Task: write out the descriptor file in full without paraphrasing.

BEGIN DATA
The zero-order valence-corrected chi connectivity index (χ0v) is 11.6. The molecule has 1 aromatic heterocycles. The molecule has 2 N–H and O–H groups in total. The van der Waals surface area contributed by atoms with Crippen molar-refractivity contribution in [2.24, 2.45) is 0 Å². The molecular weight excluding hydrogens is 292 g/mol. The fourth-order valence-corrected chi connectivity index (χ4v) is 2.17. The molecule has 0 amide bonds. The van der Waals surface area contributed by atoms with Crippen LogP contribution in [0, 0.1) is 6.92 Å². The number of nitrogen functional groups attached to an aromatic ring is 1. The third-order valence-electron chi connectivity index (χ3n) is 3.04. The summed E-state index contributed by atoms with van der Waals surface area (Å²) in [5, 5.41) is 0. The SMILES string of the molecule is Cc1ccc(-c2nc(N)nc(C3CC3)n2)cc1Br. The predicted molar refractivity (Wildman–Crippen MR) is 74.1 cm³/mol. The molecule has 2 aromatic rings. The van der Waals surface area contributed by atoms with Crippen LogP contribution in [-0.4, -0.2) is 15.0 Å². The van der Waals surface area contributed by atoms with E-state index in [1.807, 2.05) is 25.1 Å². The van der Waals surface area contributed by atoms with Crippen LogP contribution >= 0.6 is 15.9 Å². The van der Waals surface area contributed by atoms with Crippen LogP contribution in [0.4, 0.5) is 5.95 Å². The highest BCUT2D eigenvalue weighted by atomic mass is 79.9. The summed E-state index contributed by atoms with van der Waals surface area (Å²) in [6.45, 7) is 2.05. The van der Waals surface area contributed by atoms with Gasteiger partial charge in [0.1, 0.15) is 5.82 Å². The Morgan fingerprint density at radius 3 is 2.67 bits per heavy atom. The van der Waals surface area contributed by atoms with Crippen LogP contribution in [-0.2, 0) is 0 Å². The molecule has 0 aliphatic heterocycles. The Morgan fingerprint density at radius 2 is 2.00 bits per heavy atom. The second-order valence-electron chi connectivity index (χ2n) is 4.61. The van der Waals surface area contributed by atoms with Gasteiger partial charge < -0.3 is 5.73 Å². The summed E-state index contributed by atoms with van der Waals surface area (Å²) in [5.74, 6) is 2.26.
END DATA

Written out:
The zero-order valence-corrected chi connectivity index (χ0v) is 11.6. The molecule has 1 aromatic heterocycles. The molecule has 2 N–H and O–H groups in total. The van der Waals surface area contributed by atoms with Crippen molar-refractivity contribution in [2.24, 2.45) is 0 Å². The molecular weight excluding hydrogens is 292 g/mol. The fourth-order valence-corrected chi connectivity index (χ4v) is 2.17. The molecule has 0 amide bonds. The van der Waals surface area contributed by atoms with Crippen LogP contribution in [0, 0.1) is 6.92 Å². The number of nitrogen functional groups attached to an aromatic ring is 1. The third-order valence-electron chi connectivity index (χ3n) is 3.04. The summed E-state index contributed by atoms with van der Waals surface area (Å²) in [5, 5.41) is 0. The SMILES string of the molecule is Cc1ccc(-c2nc(N)nc(C3CC3)n2)cc1Br. The predicted molar refractivity (Wildman–Crippen MR) is 74.1 cm³/mol. The molecule has 2 aromatic rings. The van der Waals surface area contributed by atoms with Crippen LogP contribution in [-0.4, -0.2) is 15.0 Å². The van der Waals surface area contributed by atoms with E-state index in [1.807, 2.05) is 25.1 Å². The van der Waals surface area contributed by atoms with Crippen LogP contribution >= 0.6 is 15.9 Å². The van der Waals surface area contributed by atoms with Crippen LogP contribution in [0.4, 0.5) is 5.95 Å². The highest BCUT2D eigenvalue weighted by atomic mass is 79.9. The summed E-state index contributed by atoms with van der Waals surface area (Å²) in [6.45, 7) is 2.05. The van der Waals surface area contributed by atoms with Gasteiger partial charge in [0.1, 0.15) is 5.82 Å². The Morgan fingerprint density at radius 3 is 2.67 bits per heavy atom. The van der Waals surface area contributed by atoms with Crippen LogP contribution in [-0.2, 0) is 0 Å². The molecule has 0 aliphatic heterocycles. The Morgan fingerprint density at radius 2 is 2.00 bits per heavy atom. The second-order valence-electron chi connectivity index (χ2n) is 4.61. The van der Waals surface area contributed by atoms with Gasteiger partial charge < -0.3 is 5.73 Å². The summed E-state index contributed by atoms with van der Waals surface area (Å²) in [5.74, 6) is 2.26.